Starting this December, Manavta will be building urine diversion toilets for three families and working alongside the community, students of Suryoda Primary School and artists from Kathmandu, to spread the good word about stopping open defecation. As many of you may know, Sindhupalchowk is also the epicenter of the earthquake and has been the site of much of the destruction that was witnessed in the media. Jholunge in total lost 25 members of their community and are currently rebuilding their homes, schools and lives. Their story is something I will come to learn while I spend the next few months living with them. We are so grateful to be able to work with this community and are equally heartfelt by the support our fans have shown us during the past few years leading up to this project. 

We are set to depart next week and I encourage you to keep an eye on our Facebook, Twitter and Instagram (links at the very bottom of the page) to learn more about the progress and the community we are working with. If you would like to get involved with our current operations you can connect with us on social media or at, we would love to hear from you!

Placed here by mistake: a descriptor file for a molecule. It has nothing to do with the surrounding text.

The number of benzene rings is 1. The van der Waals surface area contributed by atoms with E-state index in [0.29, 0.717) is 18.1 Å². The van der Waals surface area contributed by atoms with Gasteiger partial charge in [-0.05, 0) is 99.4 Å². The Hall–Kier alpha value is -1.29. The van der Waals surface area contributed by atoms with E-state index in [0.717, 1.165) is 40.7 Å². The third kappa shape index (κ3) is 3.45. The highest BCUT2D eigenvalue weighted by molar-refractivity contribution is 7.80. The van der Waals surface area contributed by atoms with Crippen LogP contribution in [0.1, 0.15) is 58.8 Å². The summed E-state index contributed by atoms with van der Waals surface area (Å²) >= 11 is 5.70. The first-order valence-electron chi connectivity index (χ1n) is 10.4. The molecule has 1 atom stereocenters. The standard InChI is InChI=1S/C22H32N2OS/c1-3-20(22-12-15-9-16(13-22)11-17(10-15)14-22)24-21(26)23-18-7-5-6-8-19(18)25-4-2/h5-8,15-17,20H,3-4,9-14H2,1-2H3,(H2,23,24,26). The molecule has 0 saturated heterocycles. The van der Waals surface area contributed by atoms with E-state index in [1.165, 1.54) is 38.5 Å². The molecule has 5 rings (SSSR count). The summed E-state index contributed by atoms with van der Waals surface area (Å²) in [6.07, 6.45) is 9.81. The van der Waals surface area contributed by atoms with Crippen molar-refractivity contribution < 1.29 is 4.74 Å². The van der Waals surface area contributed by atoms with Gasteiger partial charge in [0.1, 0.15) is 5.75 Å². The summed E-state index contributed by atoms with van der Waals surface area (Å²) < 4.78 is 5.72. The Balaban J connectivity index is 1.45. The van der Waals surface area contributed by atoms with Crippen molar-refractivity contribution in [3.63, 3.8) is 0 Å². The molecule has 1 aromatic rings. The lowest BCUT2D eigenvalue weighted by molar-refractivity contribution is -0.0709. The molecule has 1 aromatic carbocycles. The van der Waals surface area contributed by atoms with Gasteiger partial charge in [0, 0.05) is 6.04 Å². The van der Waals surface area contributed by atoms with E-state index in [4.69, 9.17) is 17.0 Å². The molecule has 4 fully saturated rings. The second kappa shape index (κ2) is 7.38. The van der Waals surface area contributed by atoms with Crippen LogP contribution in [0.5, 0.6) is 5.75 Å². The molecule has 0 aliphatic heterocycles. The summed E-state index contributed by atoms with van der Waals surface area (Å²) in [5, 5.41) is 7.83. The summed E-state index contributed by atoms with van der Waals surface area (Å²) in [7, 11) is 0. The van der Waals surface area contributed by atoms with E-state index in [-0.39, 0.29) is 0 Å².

Are Toilets a Human Right?

In 2010, the United Nations General Assembly adopted resolution 64/292, which “Recognizes the right to safe and clean drinking water and sanitation as a human right that is essential for the full enjoyment of life and all human rights”.

Does that make toilets a human right?  

The concept of a right to sanitation is concerned with its necessity in order to realize the other human rights, like those included in this list (e.g. health, nutrition, dignity and an adequate standard of living). The UN High Commissioner for Refugees emphasizes that adequate sanitation is necessary for maintaining access to clean water, which is critical to the rights to quality of life and health.